- Illustration by Manos Symeonakis
There was little to learn from the marathon meeting of PASOK’s political council this week apart from the fact that if he can preside over 12 hours of non-stop debate, former Prime Minister George Papandreou would soon find work as a telethon host if he chooses not to run for party leader again.
The lengthy and apparently pointless talks among some 40 PASOK heavyweights did, however, sum up perfectly the complete dislocation that now exists between political Greece and real Greece. It is likely that 2011 will go down as a watershed year in terms of the country’s democratic evolution, as the time when Greek decision-makers of all political persuasions found themselves so far behind the public that there was no hope of catching up.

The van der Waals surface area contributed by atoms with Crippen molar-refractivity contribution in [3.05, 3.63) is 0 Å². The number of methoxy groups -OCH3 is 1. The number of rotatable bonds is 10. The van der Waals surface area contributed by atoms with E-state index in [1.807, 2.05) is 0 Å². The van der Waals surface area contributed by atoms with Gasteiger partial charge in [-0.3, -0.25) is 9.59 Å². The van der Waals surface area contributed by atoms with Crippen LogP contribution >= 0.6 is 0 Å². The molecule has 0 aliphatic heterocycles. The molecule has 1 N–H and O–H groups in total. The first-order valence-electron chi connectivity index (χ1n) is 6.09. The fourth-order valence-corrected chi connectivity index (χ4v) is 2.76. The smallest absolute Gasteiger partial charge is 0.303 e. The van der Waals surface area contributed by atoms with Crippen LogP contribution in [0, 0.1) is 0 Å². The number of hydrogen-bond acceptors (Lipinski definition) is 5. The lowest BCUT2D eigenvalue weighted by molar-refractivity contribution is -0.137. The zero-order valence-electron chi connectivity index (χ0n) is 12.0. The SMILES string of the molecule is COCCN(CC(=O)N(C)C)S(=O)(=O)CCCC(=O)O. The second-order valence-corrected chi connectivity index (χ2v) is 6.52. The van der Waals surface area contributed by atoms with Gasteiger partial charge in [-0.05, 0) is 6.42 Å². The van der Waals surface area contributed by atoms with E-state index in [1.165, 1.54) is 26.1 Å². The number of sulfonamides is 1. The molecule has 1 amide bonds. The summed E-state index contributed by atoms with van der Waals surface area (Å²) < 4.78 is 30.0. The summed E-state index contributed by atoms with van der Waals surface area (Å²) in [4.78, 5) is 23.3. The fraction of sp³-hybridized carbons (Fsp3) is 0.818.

My latest policy paper for the Friedrich Ebert Stiftung (Friedrich Ebert Foundation) in Germany looks at the effect the economic crisis in Greece is having on the country’s political system.
In English: http://library.fes.de/pdf-files/id/ipa/08570.pdf
Previous papers for FES:
Greece, a year in crisis: Examining the political and social impact of an unprecedented austerity programme: http://library.fes.de/pdf-files/id/ipa/08208.pdf
Young Greeks: The danger of losing a generation: http://library.fes.de/pdf-files/id/ipa/08465.pdf
Posted in Economy, European Union, Greece, Greek politics
Tagged Aleka Papariga, Alexis Tsipras, Antonis Samaras, George Papandreou, Giorgos Karatzaferis, Greece, Greece elections, Greek crisis, Greek Indignant, Greek politics, KKE, LAOS, New Democracy, PASOK, SYRIZA